And the variable costs is $9 or $10 a barrel, and that's more attractive than what a differential is. We'll move it by rail and that -- so with current differentials of what's happened, for us, I would say, that it's on a variable cost basis, we're kind of -- we're close that, right now at full cost rail doesn’t makes sense, variable cost for us, it's close to it.
And the question you ask about ramp up, that's one that we -- within our interactions with the government, I think, has been really important, because as you redeploy things because they're no longer economic and we in our rail terminal, we put together a quite an attractive deal there with the relationship with ExxonMobil and access to railcars. We can we deploy them. We can pull them back, but you don't do that overnight.
If cars go away in they're in West Texas Permian service and now the economic incentive is there to bring it back to Canadian service. Well, they've got to complete what they're doing in the Texas. And then you got to get them on a track and you got to bring them back here. And that takes time.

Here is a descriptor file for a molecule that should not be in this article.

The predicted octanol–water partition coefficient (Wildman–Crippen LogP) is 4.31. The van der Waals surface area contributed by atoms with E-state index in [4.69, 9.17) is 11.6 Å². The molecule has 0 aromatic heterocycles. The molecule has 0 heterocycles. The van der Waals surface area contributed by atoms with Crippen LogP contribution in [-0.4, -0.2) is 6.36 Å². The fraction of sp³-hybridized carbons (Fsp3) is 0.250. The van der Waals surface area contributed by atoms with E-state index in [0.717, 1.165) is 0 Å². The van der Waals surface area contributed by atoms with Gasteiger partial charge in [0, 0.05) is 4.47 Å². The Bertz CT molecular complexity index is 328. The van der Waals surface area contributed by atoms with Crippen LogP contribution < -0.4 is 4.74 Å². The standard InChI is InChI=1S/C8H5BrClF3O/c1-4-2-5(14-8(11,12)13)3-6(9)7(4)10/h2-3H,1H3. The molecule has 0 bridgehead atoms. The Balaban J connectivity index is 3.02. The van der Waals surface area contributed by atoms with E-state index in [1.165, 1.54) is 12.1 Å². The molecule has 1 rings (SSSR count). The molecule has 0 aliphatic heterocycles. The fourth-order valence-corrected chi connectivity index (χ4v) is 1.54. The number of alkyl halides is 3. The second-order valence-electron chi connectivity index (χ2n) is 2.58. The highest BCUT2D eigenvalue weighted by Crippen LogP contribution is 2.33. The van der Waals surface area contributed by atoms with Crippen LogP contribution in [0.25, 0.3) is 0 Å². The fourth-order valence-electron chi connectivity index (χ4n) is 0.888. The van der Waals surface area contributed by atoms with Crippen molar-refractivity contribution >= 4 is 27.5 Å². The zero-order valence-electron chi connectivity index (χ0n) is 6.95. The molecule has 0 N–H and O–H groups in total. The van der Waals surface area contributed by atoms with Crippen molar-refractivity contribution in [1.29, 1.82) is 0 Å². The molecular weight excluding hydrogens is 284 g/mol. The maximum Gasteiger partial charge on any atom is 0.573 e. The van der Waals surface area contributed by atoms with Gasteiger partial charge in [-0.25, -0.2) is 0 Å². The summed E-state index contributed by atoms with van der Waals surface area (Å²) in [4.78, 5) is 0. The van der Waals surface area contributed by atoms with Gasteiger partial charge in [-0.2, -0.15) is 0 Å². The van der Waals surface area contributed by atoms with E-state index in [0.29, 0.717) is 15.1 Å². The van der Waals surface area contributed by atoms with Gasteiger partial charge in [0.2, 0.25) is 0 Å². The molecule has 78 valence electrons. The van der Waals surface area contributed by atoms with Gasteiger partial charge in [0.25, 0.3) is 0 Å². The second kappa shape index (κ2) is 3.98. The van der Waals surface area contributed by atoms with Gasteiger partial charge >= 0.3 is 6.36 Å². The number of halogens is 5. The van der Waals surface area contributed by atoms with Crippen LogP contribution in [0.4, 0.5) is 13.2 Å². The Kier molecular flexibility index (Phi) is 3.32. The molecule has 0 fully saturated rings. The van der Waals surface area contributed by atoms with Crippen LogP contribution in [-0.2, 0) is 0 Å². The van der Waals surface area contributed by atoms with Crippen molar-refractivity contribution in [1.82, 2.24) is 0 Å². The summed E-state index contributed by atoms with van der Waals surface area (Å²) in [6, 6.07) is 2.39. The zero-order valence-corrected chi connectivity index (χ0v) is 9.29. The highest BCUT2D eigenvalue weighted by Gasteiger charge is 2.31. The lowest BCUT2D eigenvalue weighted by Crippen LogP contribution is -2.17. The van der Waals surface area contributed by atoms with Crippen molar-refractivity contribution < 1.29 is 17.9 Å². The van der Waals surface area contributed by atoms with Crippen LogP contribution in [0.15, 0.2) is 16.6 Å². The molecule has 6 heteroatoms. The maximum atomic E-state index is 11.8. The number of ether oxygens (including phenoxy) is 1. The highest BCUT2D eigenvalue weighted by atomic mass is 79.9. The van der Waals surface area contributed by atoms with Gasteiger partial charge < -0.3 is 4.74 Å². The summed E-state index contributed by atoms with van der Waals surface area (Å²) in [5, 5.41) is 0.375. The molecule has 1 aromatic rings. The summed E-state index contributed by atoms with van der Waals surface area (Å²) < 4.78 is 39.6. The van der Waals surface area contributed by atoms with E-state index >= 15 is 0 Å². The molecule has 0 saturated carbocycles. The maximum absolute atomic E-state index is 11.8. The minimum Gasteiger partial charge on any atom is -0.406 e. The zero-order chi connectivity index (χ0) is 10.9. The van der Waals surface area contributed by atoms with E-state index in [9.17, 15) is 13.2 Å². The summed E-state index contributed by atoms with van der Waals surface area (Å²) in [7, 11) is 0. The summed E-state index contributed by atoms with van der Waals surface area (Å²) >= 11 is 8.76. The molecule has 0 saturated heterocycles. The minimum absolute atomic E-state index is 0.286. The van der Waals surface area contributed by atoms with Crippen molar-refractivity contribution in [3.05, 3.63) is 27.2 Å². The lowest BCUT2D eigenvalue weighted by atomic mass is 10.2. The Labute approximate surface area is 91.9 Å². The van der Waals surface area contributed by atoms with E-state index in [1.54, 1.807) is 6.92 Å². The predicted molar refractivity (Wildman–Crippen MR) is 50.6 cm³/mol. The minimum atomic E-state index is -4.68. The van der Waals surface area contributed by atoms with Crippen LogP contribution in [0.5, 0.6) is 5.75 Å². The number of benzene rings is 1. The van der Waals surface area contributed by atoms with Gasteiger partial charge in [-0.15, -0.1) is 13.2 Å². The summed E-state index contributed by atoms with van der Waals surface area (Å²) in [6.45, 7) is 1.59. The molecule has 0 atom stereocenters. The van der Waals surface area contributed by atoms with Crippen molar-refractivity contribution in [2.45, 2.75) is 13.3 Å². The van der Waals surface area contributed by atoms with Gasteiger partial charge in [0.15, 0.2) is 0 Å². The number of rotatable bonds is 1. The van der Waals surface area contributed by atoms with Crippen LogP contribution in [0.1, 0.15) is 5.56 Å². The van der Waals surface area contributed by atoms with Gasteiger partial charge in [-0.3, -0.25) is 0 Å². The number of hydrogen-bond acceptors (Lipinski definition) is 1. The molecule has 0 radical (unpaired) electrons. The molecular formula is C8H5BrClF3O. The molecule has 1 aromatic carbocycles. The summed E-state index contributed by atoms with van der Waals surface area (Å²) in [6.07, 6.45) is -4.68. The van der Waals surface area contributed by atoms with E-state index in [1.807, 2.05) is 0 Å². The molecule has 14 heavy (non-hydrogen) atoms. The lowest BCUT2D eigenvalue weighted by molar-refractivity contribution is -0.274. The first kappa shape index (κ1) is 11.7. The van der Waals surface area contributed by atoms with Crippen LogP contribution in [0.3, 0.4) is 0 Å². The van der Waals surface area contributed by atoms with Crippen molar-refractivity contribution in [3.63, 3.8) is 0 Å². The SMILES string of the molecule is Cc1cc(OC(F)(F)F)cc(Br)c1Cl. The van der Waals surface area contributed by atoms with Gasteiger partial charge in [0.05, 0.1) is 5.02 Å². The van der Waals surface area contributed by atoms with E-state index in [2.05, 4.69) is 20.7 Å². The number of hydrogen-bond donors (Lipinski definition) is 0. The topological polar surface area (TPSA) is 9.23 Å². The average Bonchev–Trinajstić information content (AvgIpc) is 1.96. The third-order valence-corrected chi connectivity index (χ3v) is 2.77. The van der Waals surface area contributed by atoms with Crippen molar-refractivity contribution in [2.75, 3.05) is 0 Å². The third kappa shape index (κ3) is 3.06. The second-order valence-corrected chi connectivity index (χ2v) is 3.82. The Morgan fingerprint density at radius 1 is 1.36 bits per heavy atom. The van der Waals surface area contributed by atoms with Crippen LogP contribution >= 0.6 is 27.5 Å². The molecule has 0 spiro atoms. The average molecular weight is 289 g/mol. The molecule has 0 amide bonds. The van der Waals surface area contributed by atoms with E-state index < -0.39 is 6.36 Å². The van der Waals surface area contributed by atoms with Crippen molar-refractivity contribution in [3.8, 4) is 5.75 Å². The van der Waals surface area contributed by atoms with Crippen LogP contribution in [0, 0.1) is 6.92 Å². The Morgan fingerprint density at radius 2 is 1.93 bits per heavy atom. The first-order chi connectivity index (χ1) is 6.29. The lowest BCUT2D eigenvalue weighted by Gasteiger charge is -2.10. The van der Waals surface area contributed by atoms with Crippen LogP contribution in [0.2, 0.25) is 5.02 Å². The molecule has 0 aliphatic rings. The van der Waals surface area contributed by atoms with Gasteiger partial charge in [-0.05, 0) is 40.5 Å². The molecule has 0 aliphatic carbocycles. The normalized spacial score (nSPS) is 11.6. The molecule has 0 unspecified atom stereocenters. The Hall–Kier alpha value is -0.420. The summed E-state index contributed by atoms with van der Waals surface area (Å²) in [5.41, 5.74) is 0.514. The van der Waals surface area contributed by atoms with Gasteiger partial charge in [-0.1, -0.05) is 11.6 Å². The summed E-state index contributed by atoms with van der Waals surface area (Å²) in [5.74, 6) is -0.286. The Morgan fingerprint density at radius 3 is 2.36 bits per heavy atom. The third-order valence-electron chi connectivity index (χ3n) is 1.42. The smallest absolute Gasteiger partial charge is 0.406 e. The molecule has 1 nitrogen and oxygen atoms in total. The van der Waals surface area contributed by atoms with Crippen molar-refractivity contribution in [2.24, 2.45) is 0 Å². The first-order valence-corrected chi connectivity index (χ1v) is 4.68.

And so, there have been numbers of estimates. And so, it really depend -- specific answer your question, depends on, well, restoring what level of capacity. Is it 30,000 barrel a day? 60,000? 90,000 or 120,000? And each of those come with different timelines to do it. But what I would tell you, it's certainly not days and weeks. Its months.
Now is it a lot of months or short months, it kind of depends on the capacity you would seek to reinstate. And what we have done, because we believe this rail terminal is very valuable to our company, but we also believe it is very valuable to the situation here to expand takeaway capacity and get us back into a market operating world again.